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Behavioural Therapy

What is Behavioural Therapy?

Behaviour therapy is a type of psychotherapy that focuses on changing undesirable behaviours. The therapy involves identifying objectionable, maladaptive behaviours and replacing them with a socially desirable, healthier and adaptive type of behaviours

Behaviour analysis was originally described by B.F. Skinner in 1930. You may have learned about Skinner and “operant conditioning” when you studied science in school. The principles and methods of behaviour analysis have been applied effectively in many circumstances to develop a wide range of skills in learners with and without disabilities.

What is Applied Behaviour Analysis?

Behaviour analysis is a scientific approach to understand behaviour and how it is affected by the environment. “Behaviour” refers to all kinds of actions and skills (not just misbehaviour) and “environment” includes all sorts of physical and social events that might change or be changed by one’s behaviour. The science of behaviour analysis focuses on principles (ie; general laws) about how behaviour works, or how learning takes place. For example, one principle of behaviour analysis is positive reinforcement. When behaviour is followed by something that is valued (a “reward”), that behaviour is likely to be repeated. Through decades of research, the field of behaviour analysis has developed many techniques to increase useful behaviours and reducing those that may be harmful or that interfere with learning. Applied Behaviour Analysis (ABA) includes techniques and principles to address socially important problems, and to bring about meaningful behaviour changes.

Applied Behaviour Analysis Therapy (ABA Therapy) consists of strategies and techniques that are designed for each child’s requirements. The techniques include Generalization (where the therapist takes what the child has learned in one setting and applies it to other settings to help them complete those tasks successfully), Behaviour Contracts (brief, three-part plans negotiated between the child and the ABA therapist listing the expected positive behaviour, what the applied behaviour analyst will do once the behaviour is done and by setting long-term rewards), Video Modeling (where children learn appropriate behaviours by watching others).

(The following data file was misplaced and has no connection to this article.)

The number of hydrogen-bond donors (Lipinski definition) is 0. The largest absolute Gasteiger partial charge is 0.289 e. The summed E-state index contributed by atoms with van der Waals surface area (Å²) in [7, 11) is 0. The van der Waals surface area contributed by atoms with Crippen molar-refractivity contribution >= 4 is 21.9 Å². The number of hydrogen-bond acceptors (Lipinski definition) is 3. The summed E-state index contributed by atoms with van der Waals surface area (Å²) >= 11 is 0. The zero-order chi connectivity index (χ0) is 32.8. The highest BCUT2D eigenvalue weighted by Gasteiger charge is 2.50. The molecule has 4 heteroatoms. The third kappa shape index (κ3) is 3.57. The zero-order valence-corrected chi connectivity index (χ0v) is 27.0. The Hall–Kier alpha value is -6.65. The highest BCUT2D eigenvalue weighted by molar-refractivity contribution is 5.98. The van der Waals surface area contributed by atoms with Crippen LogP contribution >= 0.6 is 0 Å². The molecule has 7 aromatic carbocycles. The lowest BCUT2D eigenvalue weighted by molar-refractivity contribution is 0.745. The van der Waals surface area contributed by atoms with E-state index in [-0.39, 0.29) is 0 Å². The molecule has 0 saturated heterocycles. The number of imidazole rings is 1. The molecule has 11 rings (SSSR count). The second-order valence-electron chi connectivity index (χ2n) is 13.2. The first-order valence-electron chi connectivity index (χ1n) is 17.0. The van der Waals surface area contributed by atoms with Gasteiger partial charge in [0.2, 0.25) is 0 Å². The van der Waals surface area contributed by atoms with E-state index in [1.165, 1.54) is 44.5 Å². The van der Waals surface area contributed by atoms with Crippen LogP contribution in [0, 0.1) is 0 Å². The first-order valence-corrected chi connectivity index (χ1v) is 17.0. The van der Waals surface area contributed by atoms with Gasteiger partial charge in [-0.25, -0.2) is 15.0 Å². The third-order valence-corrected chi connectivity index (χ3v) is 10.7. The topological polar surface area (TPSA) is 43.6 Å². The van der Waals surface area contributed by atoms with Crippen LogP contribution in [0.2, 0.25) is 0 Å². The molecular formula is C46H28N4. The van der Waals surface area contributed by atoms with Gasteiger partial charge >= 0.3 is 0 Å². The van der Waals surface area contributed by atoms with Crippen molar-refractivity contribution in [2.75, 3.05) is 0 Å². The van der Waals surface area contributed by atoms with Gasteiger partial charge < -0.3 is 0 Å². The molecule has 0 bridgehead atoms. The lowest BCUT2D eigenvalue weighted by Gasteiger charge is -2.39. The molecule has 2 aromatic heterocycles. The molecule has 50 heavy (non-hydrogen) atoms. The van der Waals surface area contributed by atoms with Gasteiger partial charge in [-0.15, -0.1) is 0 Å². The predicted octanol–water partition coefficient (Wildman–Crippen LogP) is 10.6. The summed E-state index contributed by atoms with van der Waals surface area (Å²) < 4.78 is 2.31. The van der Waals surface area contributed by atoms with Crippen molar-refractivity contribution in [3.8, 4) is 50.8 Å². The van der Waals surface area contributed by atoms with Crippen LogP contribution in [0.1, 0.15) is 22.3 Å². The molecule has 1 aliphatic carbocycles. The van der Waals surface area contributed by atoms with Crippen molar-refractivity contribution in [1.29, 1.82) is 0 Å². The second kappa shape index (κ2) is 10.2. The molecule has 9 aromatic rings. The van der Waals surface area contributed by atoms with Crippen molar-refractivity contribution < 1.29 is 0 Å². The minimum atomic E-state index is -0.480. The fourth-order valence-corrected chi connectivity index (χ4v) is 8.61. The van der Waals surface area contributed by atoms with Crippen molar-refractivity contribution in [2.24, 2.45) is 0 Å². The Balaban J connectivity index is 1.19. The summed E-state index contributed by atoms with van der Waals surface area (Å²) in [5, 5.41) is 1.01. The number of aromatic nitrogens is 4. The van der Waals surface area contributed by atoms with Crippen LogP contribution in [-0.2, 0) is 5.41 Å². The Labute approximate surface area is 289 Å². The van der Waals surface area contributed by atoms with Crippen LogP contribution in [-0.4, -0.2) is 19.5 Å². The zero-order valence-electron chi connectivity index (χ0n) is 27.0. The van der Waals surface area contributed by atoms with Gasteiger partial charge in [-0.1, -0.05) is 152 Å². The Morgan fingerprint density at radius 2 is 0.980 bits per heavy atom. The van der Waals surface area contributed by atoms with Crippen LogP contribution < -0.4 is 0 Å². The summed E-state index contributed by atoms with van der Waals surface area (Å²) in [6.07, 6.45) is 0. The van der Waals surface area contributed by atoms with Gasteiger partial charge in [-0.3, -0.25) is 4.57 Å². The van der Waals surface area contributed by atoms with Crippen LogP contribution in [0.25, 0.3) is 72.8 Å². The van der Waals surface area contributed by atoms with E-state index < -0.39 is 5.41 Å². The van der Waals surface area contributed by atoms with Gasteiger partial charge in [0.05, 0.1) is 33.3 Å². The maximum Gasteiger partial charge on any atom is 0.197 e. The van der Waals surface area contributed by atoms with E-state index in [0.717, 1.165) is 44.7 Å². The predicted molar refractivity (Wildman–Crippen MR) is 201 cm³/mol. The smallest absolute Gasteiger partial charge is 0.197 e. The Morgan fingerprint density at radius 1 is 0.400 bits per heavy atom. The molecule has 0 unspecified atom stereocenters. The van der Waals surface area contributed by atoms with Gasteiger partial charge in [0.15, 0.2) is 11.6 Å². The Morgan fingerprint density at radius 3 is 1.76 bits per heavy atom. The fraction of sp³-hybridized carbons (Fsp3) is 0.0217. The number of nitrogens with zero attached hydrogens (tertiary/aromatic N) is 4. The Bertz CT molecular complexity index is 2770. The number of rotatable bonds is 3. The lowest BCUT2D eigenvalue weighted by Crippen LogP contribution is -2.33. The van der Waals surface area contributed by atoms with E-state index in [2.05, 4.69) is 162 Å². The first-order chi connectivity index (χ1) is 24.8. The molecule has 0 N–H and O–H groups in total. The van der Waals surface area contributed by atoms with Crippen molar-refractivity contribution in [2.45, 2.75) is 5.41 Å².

ABA behaviour sessions include :

  1. Task analysis where complex activities are broken down into a series of small steps and taught until the child can complete the task without assistance and positive reinforcement is used to increase the likelihood that your child will continue to use these new skills in the future.
  2. Chaining – A series of activities are outlined by the therapist. The goal is always to teach the child to complete the entire chain as independently as possible.
  3. Prompting – ABA therapists may use errorless teaching with different types of prompts to help teach your child new skills. Mistakes are few and far between because children are given (verbal, visual or physical gestural) cues.
  4. Fading – When the child starts mastering a skill with the help of prompts, the prompts must be removed gradually as he or she moves towards independence.
  5. Shaping – Shaping reinforces attempts to complete a skill until the child can perform the action or skill independently.

Who Can Benefit from ABA?

ABA methods have been used successfully with many kinds of learners of all ages, with and without disabilities, in different settings. In the early 1960s, behaviour analysts began working with young children with autism and related disorders. Those pioneers used techniques in which adults directed most of the instruction, as well as some in which children took the lead. Since that time a variety of ABA techniques have been developed for building useful skills for learners with autism of all ages. Those techniques are used in both structured situations (such as formal instruction in classrooms) and in more “natural” everyday situations (such as during play or mealtime at home) and in 1-to-1 as well as group instruction. These techniques are used to develop basic skills like looking, listening and imitating, as well as complex skills like reading, conversing, and taking.

Use of ABA principles and techniques has expanded rapidly in recent years. ABA is used to help people with autism to live happily and productively. Today, ABA is widely recognized as a safe and effective treatment for autism. It has been endorsed by a number of state and federal agencies including US Surgeon General and New York State Department of Health.

Pivotal Response Training

The focus of the Pivotal Response Training is on ‘pivotal’ behaviour areas (motivation, response to multiple cues, initiation of social interactions and self management) of a child’s development which in turn produces improvements across other areas of social skills, communication and language skills, behaviour and learning. Pivotal Response Treatment (PRT) is play-based and initiated by the child (i.e., the child makes choices that direct the therapy) and is conducted in the child’s natural environments like preschool, home or school. Jewel has an applied behaviour center for autism spectrum disorders that provides pivotal response treatment training for parents based on a focused pivotal response training manual. Applied Behaviour Analysis programs emphasise the role of parents as primary intervention agents. All the people involved in the child’s life are encouraged to use PRT methods consistently in every part of his or her life.